“It’s also bringing a whole new audience to theatre, which I believe is a good thing. But what you hope is that they’ll go on to think, oh, I’ll go and see Phantom now, when they didn’t think they liked any musicals before.” He cites friends of his father as an example. “They had never seen a show in their life, but they came to see Joseph and now they’re booking up to see other shows in the West End. That is really good.”
With news of a third BBC/ Lloyd Webber collaboration on the cards, Mead admits he’s as curious as anybody to find out which musical will be featured next. “It’s important that it’s done well again. Touch wood, it’s worked so far. And while parts of the show were commercial, I think it was done in a good way and they were very careful.”
Mead has committed to Joseph until at least October 2008, part of the reason being, he says: “It’s the first time I’ve been working centrally like this. Apart from Phantom, of course, but I left halfway through. I love the role, it’s one I’ve always wanted to play and it felt natural to extend for a bit longer. We’re virtually sold out for a year as well – so many people who wanted to get tickets couldn’t, so I thought it’s nice for the fans to be able to book and see the show.”
Beyond that, Mead is careful to keep his options open. In terms of future West End roles, he says: “I’ve been lucky enough to cover the role of Chris in Miss Saigon, and I’d like to play that one day again and make the role my own. I’ve always wanted to do an original musical, which is something I’ve never had the opportunity to do.
“It’ll be interesting to see what happens over the next year and a half to two years. It depends on what role I’m suitable for, and if I’m wanted.”
Links to each weekly review I wrote for The Stage’s TV blog, TV Today, of BBC1’s Saturday evening theatre audition show, Any Dream Will Do.
More for my sake than anything else, here are the links to each of my _[TV Today](http://www.thestage.co.uk/tvtoday/)_ weekly reviews of the BBC’s hunt to find a West End Joseph, _Any Dream Will Do_.
* [Week 1](http://www.thestage.co.uk/tvtoday/2007/03/any_dream_will_do_week_1_the_auditions.php) — the auditions and callbacks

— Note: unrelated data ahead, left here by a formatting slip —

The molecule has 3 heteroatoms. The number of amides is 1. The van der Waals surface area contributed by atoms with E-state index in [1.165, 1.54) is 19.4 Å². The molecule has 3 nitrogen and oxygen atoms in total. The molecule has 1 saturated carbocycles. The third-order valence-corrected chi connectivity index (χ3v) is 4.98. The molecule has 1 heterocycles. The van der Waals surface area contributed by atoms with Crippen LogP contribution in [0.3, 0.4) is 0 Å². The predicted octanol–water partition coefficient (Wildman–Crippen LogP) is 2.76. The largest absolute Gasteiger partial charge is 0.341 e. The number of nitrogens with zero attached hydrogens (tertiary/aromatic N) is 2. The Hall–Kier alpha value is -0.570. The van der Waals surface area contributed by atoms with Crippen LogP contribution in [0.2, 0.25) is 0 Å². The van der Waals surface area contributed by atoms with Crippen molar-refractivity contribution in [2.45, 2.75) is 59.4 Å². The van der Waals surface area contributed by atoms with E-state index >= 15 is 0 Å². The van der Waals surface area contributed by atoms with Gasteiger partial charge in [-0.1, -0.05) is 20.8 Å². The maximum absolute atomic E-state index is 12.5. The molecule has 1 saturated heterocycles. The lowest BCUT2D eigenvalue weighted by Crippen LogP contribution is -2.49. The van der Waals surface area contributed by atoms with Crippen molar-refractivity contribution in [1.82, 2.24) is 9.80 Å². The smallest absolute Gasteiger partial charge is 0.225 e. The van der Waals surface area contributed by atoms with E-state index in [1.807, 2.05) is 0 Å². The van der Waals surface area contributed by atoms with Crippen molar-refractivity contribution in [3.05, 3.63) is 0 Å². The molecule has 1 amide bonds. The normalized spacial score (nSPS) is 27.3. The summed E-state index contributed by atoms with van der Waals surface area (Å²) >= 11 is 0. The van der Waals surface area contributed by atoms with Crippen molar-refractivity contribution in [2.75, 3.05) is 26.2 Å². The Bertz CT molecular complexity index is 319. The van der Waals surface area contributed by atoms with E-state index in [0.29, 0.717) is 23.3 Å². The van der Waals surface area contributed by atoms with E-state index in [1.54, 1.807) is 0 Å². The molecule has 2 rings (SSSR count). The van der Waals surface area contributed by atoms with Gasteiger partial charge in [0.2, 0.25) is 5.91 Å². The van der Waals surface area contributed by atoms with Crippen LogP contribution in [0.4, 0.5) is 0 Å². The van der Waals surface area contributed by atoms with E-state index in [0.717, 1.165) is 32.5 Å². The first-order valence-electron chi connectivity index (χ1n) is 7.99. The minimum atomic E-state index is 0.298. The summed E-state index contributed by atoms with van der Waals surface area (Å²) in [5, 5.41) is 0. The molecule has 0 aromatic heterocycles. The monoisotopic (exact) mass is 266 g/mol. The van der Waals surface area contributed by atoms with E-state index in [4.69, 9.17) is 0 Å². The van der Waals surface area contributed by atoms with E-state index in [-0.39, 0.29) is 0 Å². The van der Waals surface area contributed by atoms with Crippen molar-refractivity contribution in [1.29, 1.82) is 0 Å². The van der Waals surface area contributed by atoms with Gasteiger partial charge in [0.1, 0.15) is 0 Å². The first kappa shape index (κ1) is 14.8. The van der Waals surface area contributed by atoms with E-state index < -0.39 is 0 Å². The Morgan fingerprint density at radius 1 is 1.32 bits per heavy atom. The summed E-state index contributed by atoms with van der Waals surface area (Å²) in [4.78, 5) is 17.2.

* [Week 2](http://www.thestage.co.uk/tvtoday/2007/04/any_dream_will_do_week_2_joseph_school_and_the_fin.php) — ‘Joseph school’ and the final selection
* [Week 3](http://www.thestage.co.uk/tvtoday/2007/04/any_dream_will_do_week_3_the_first_live_show.php) — first live show; Chris Crosby eliminated
* [Week 4](http://www.thestage.co.uk/tvtoday/2007/04/any_dream_will_do_week_4.php) — Johndeep More eliminated
* [Week 5](http://www.thestage.co.uk/tvtoday/2007/04/any_dream_will_do_week_5.php) — Antony Hansen and Seamus Cullen eliminated
* [Week 6](http://www.thestage.co.uk/tvtoday/2007/05/any_dream_will_do_week_6.php) — Chris Barton eliminated
* [Week 7](http://www.thestage.co.uk/tvtoday/2007/05/any_dream_will_do_week_7.php) — Robert McVeigh eliminated
* [Week 8](http://www.thestage.co.uk/tvtoday/2007/05/any_dream_will_do_week_8.php) — Daniel Boys eliminated
* [Week 9](http://www.thestage.co.uk/tvtoday/2007/05/any_dream_will_do_week_9.php) — Craig Chalmers eliminated
* [Week 10](http://www.thestage.co.uk/tvtoday/2007/06/any_dream_will_do_week_10_the_semifinal.php) — the ‘semi-final’; Ben Ellis eliminated
* [Week 11](http://www.thestage.co.uk/tvtoday/2007/05/any_dream_will_do_week_11_the_final.php) — the final; Lewis Bradley third, Keith Jack runner-up, Lee Mead winner.
Also, my [interview with Daniel Boys](http://www.thestage.co.uk/tvtoday/2007/05/daniel_boys_more_mr_nice_guy.php) after his elimination.